Get in touch: send your photos, videos, news & views by texting YOGAZ to 80360 or send an email»
Top tips from Tom O’Ryan...
HE is nicknamed “Neddy”, the mechanical horse where Tom O’Ryan helps young and amateur jockeys find their feet at his Ryedale home.
In his own stable, with an eight-foot mirror on the wall, Neddy has been worked pretty hard over the last few years – as talented riders have been schooled by the former professional jockey, and The Press racing tipster, in the ways of the saddle.
But he is not about to be put out to pasture yet.
Neddy will soon be more in demand than ever after O’Ryan was recently accepted onto the British Horseracing Authority’s jockeys’ coaching course.
The man who has mentored countless young racing writers, myself included, will soon turn his hand to looking after the next generation of horsemen, and O’Ryan says he can’t wait to get started.
In his self-styled “Neddy club”, the former Peter Easterby apprentice has been doing this, unofficially, for years. But, next May, he will have an official qualification and will be one of just 21 ex-riders charged with keeping apprentices on the right path.
“The first coaching session was a couple of weeks ago at Newbury with Yogi Breisner,” O’Ryan explained. “It was a classroom course with a man who is the coach of the British Olympic equestrian team.
“Among the people on my course training is ex-champion jockey Peter Scudamore, local and Cheltenham winning jockey Russ Garrity and Classic winning jockey Phillip Robinson. There are eight of us on it.
“I’ve been coaching jockeys unofficially – apprentices and amateurs – at home for the last four to five years. At the end of this, you will have a jockeys’ coaching qualification and then the BHA will allocate you apprentices.
“It’s a mentoring role. You are there on the end of the phone, you do coaching with them, you are the big brother-type of figure and I wish that was around when I was riding. It’s a fantastic thing for people.
“It’s a great initiative by the BHA and I am just pleased to be part of it. These days will be every month, right through until next May. By then, hopefully, I will be qualified. It will be interesting and it will hone what I have been doing on my own – and to see how others do it differently.
“There’s a session with a guy who is a coach of coaches. That is to get your mindset round how you might deal with different personalities that you might be coaching and it will all be interesting stuff.
“I am looking forward to doing each one. It’s something I enjoy. I get tremendous satisfaction from the young riders that have been coming to me and have been for a fair while. It’s not just about them using the equiciser. You will talk to them about riding at different tracks, what it takes to ride them, and giving them advice.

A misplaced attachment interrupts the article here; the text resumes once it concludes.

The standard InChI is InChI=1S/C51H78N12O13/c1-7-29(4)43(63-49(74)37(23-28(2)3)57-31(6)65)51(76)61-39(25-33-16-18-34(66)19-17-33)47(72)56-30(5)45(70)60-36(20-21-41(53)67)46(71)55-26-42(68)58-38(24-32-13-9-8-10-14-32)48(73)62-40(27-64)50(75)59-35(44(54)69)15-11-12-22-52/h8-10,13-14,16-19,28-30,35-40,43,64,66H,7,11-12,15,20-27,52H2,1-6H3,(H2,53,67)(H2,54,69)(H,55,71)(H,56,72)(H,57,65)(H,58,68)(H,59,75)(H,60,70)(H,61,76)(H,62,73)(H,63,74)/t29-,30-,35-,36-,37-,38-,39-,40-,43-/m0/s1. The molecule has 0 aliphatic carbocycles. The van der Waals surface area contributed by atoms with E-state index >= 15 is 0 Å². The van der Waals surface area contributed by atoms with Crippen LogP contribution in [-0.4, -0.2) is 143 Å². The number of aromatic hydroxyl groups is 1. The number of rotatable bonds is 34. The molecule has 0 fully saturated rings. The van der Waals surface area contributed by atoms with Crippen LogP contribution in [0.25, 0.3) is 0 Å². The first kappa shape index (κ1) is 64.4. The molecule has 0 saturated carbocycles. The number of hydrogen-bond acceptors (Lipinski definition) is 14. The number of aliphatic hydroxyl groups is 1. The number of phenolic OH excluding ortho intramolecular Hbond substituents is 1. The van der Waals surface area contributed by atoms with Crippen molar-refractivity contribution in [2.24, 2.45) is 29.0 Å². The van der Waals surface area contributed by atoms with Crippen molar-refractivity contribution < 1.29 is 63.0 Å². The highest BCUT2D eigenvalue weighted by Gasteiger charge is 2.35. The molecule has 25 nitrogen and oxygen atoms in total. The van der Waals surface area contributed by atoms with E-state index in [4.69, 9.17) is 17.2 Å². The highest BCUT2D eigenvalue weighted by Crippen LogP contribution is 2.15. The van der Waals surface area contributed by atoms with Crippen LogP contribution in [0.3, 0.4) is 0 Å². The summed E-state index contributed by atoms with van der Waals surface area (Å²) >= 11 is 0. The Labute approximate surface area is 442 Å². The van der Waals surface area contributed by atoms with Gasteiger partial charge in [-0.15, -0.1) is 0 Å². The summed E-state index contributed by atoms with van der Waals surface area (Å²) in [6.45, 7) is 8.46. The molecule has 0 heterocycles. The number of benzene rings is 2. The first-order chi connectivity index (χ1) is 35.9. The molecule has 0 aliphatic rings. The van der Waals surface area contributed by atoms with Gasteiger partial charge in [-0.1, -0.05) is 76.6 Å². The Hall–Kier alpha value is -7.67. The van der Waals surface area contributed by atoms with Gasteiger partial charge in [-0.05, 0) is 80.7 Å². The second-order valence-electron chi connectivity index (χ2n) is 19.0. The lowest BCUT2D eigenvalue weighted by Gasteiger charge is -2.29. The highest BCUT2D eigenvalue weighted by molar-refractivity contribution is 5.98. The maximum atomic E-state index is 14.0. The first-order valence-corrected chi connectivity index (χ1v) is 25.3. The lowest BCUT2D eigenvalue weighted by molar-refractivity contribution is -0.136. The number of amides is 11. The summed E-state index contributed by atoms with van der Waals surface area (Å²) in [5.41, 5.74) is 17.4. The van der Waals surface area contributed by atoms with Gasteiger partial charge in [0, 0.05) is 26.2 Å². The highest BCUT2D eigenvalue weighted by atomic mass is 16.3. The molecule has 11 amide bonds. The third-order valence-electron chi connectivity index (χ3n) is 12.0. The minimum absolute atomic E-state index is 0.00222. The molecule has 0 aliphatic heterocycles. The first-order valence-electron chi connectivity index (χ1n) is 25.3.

“For my mind, the riding is 75 per cent of the whole package. They have to be able to arrive neatly at the races, they have to put themselves across well to owners and to the trainer. That has to all add up to 100 per cent.
“It’s professionalism and dedication. It’s not just riding.”
But if O’Ryan gets a kick out of passing on his knowledge to young talent, it still can’t beat the thrill of riding to win. O’Ryan has once again been picked as one of the jockeys to take part in the Leger Legends race which forms a key part of the opening day of the St Leger Festival at Doncaster on Wednesday, September 12.
He will pit his wits against Classic-winning riders like Mick Kinane and the American phenomenon Julie Krone, who racked up more than 3,000 winners during her US career and took the spoils on Town Moor 12 months ago.
“I’m looking forward to it and it’s a great privilege,” O’Ryan added. “I don’t put myself in the league of some of the riders with what I’ve achieved as a jockey, but it is a wonderful thrill to go down memory lane again.
“I still get a great thrill out of riding out every day, get a great thrill particularly out of riding a nice horse in a bit of work. That never leaves you. This is just taking it to another step and that race has lifted the first day at Doncaster. To be part of it is fantastic.
“The aim is to win. The competitive spirit never leaves you and it will be a big kick on the day. I’m thoroughly looking forward to it.”
O’Ryan has raised more than £1,500 for the race, which is raising funds for the Northern Racing College.
To boost his total even further, log on to http://www.justgiving.com/Tom-O-39-Ryan